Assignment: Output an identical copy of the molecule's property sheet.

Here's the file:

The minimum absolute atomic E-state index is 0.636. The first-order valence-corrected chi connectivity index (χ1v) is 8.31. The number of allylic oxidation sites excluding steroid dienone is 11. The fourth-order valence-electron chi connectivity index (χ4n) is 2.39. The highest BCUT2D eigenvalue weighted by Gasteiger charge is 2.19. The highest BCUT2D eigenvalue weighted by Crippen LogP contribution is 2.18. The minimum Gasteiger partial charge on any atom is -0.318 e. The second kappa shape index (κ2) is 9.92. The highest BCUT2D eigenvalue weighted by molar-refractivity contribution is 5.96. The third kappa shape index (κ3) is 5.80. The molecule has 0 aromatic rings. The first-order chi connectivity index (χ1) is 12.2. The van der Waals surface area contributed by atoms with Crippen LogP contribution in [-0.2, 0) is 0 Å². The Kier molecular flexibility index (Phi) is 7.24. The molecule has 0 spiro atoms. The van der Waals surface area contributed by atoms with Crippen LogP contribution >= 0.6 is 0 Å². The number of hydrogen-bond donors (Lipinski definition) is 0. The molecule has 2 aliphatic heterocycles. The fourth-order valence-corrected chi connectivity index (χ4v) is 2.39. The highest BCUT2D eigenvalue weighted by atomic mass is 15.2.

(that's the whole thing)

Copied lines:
The minimum absolute atomic E-state index is 0.636. The first-order valence-corrected chi connectivity index (χ1v) is 8.31. The number of allylic oxidation sites excluding steroid dienone is 11. The fourth-order valence-electron chi connectivity index (χ4n) is 2.39. The highest BCUT2D eigenvalue weighted by Gasteiger charge is 2.19. The highest BCUT2D eigenvalue weighted by Crippen LogP contribution is 2.18. The minimum Gasteiger partial charge on any atom is -0.318 e. The second kappa shape index (κ2) is 9.92. The highest BCUT2D eigenvalue weighted by molar-refractivity contribution is 5.96. The third kappa shape index (κ3) is 5.80. The molecule has 0 aromatic rings. The first-order chi connectivity index (χ1) is 12.2. The van der Waals surface area contributed by atoms with Crippen LogP contribution in [-0.2, 0) is 0 Å². The Kier molecular flexibility index (Phi) is 7.24. The molecule has 0 spiro atoms. The van der Waals surface area contributed by atoms with Crippen LogP contribution >= 0.6 is 0 Å². The number of hydrogen-bond donors (Lipinski definition) is 0. The molecule has 2 aliphatic heterocycles. The fourth-order valence-corrected chi connectivity index (χ4v) is 2.39. The highest BCUT2D eigenvalue weighted by atomic mass is 15.2.